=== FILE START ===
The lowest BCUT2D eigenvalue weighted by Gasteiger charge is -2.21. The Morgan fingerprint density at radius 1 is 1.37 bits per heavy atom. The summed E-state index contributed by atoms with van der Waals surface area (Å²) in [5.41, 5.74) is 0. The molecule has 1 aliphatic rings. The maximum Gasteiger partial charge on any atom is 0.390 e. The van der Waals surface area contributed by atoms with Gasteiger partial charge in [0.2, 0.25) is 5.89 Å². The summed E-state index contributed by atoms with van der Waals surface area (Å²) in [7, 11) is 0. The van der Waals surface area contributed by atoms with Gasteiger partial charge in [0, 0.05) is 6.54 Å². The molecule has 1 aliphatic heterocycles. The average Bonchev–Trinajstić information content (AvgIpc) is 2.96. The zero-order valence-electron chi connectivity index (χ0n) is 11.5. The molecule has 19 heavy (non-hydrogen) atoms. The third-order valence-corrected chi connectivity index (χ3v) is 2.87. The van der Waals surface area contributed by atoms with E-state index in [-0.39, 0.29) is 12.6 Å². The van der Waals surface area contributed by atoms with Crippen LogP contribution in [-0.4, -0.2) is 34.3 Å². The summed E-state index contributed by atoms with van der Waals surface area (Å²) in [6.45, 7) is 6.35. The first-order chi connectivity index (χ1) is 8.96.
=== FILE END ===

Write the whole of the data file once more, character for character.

The lowest BCUT2D eigenvalue weighted by Gasteiger charge is -2.21. The Morgan fingerprint density at radius 1 is 1.37 bits per heavy atom. The summed E-state index contributed by atoms with van der Waals surface area (Å²) in [5.41, 5.74) is 0. The molecule has 1 aliphatic rings. The maximum Gasteiger partial charge on any atom is 0.390 e. The van der Waals surface area contributed by atoms with Gasteiger partial charge in [0.2, 0.25) is 5.89 Å². The summed E-state index contributed by atoms with van der Waals surface area (Å²) in [7, 11) is 0. The van der Waals surface area contributed by atoms with Gasteiger partial charge in [0, 0.05) is 6.54 Å². The molecule has 1 aliphatic heterocycles. The average Bonchev–Trinajstić information content (AvgIpc) is 2.96. The zero-order valence-electron chi connectivity index (χ0n) is 11.5. The molecule has 19 heavy (non-hydrogen) atoms. The third-order valence-corrected chi connectivity index (χ3v) is 2.87. The van der Waals surface area contributed by atoms with E-state index in [-0.39, 0.29) is 12.6 Å². The van der Waals surface area contributed by atoms with Crippen LogP contribution in [-0.4, -0.2) is 34.3 Å². The summed E-state index contributed by atoms with van der Waals surface area (Å²) in [6.45, 7) is 6.35. The first-order chi connectivity index (χ1) is 8.96.